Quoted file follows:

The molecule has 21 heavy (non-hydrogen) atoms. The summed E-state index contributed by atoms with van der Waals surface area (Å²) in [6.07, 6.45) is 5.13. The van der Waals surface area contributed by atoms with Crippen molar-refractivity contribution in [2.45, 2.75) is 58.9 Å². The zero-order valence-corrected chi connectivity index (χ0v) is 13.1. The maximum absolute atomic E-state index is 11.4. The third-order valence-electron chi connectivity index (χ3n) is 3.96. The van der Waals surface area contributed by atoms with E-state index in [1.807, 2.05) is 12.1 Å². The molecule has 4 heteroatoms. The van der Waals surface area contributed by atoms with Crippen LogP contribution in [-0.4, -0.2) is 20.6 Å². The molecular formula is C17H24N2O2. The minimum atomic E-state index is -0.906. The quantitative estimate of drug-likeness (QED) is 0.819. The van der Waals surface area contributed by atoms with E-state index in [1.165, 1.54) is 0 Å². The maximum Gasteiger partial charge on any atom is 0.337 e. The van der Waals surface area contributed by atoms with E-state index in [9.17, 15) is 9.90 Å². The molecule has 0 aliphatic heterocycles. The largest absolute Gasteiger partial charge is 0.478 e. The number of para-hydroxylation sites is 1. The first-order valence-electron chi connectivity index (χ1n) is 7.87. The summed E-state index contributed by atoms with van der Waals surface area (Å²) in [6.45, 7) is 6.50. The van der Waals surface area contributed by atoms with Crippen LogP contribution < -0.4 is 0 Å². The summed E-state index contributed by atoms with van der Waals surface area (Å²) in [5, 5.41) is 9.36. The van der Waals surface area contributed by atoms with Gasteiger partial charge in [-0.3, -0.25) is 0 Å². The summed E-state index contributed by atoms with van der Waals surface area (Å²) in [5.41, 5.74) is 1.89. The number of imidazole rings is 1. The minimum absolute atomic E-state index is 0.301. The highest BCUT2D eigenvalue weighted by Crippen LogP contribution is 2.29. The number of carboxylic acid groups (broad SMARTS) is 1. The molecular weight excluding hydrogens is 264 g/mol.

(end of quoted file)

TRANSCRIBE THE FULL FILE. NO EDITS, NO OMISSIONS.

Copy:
The molecule has 21 heavy (non-hydrogen) atoms. The summed E-state index contributed by atoms with van der Waals surface area (Å²) in [6.07, 6.45) is 5.13. The van der Waals surface area contributed by atoms with Crippen molar-refractivity contribution in [2.45, 2.75) is 58.9 Å². The zero-order valence-corrected chi connectivity index (χ0v) is 13.1. The maximum absolute atomic E-state index is 11.4. The third-order valence-electron chi connectivity index (χ3n) is 3.96. The van der Waals surface area contributed by atoms with E-state index in [1.807, 2.05) is 12.1 Å². The molecule has 4 heteroatoms. The van der Waals surface area contributed by atoms with Crippen LogP contribution in [-0.4, -0.2) is 20.6 Å². The molecular formula is C17H24N2O2. The minimum atomic E-state index is -0.906. The quantitative estimate of drug-likeness (QED) is 0.819. The van der Waals surface area contributed by atoms with E-state index in [1.165, 1.54) is 0 Å². The maximum Gasteiger partial charge on any atom is 0.337 e. The van der Waals surface area contributed by atoms with E-state index in [9.17, 15) is 9.90 Å². The molecule has 0 aliphatic heterocycles. The largest absolute Gasteiger partial charge is 0.478 e. The number of para-hydroxylation sites is 1. The first-order valence-electron chi connectivity index (χ1n) is 7.87. The summed E-state index contributed by atoms with van der Waals surface area (Å²) in [6.45, 7) is 6.50. The van der Waals surface area contributed by atoms with Crippen LogP contribution < -0.4 is 0 Å². The summed E-state index contributed by atoms with van der Waals surface area (Å²) in [5, 5.41) is 9.36. The van der Waals surface area contributed by atoms with Gasteiger partial charge in [-0.3, -0.25) is 0 Å². The summed E-state index contributed by atoms with van der Waals surface area (Å²) in [5.41, 5.74) is 1.89. The number of imidazole rings is 1. The minimum absolute atomic E-state index is 0.301. The highest BCUT2D eigenvalue weighted by Crippen LogP contribution is 2.29. The number of carboxylic acid groups (broad SMARTS) is 1. The molecular weight excluding hydrogens is 264 g/mol.